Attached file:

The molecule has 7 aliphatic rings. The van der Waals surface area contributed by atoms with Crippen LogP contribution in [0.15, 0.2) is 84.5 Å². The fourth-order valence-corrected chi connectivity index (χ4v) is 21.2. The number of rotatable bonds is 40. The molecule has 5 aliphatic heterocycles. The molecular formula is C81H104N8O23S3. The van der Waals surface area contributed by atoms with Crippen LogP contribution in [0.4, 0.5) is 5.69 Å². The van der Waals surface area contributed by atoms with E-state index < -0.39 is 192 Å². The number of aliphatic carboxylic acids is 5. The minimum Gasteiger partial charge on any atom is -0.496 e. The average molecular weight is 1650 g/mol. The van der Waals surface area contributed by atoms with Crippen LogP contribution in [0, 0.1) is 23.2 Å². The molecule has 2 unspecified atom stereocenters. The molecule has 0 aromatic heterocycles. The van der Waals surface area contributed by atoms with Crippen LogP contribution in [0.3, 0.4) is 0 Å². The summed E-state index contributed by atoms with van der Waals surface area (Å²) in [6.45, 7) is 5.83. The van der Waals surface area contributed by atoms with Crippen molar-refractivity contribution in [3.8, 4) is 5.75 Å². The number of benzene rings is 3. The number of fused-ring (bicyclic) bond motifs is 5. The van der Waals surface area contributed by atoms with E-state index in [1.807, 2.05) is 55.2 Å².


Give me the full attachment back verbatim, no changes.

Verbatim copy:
The molecule has 7 aliphatic rings. The van der Waals surface area contributed by atoms with Crippen LogP contribution in [0.15, 0.2) is 84.5 Å². The fourth-order valence-corrected chi connectivity index (χ4v) is 21.2. The number of rotatable bonds is 40. The molecule has 5 aliphatic heterocycles. The molecular formula is C81H104N8O23S3. The van der Waals surface area contributed by atoms with Crippen LogP contribution in [0.4, 0.5) is 5.69 Å². The van der Waals surface area contributed by atoms with E-state index < -0.39 is 192 Å². The number of aliphatic carboxylic acids is 5. The minimum Gasteiger partial charge on any atom is -0.496 e. The average molecular weight is 1650 g/mol. The van der Waals surface area contributed by atoms with Crippen LogP contribution in [0, 0.1) is 23.2 Å². The molecule has 2 unspecified atom stereocenters. The molecule has 0 aromatic heterocycles. The van der Waals surface area contributed by atoms with Crippen LogP contribution in [0.3, 0.4) is 0 Å². The summed E-state index contributed by atoms with van der Waals surface area (Å²) in [6.45, 7) is 5.83. The van der Waals surface area contributed by atoms with Crippen molar-refractivity contribution in [3.8, 4) is 5.75 Å². The number of benzene rings is 3. The number of fused-ring (bicyclic) bond motifs is 5. The van der Waals surface area contributed by atoms with E-state index in [1.807, 2.05) is 55.2 Å².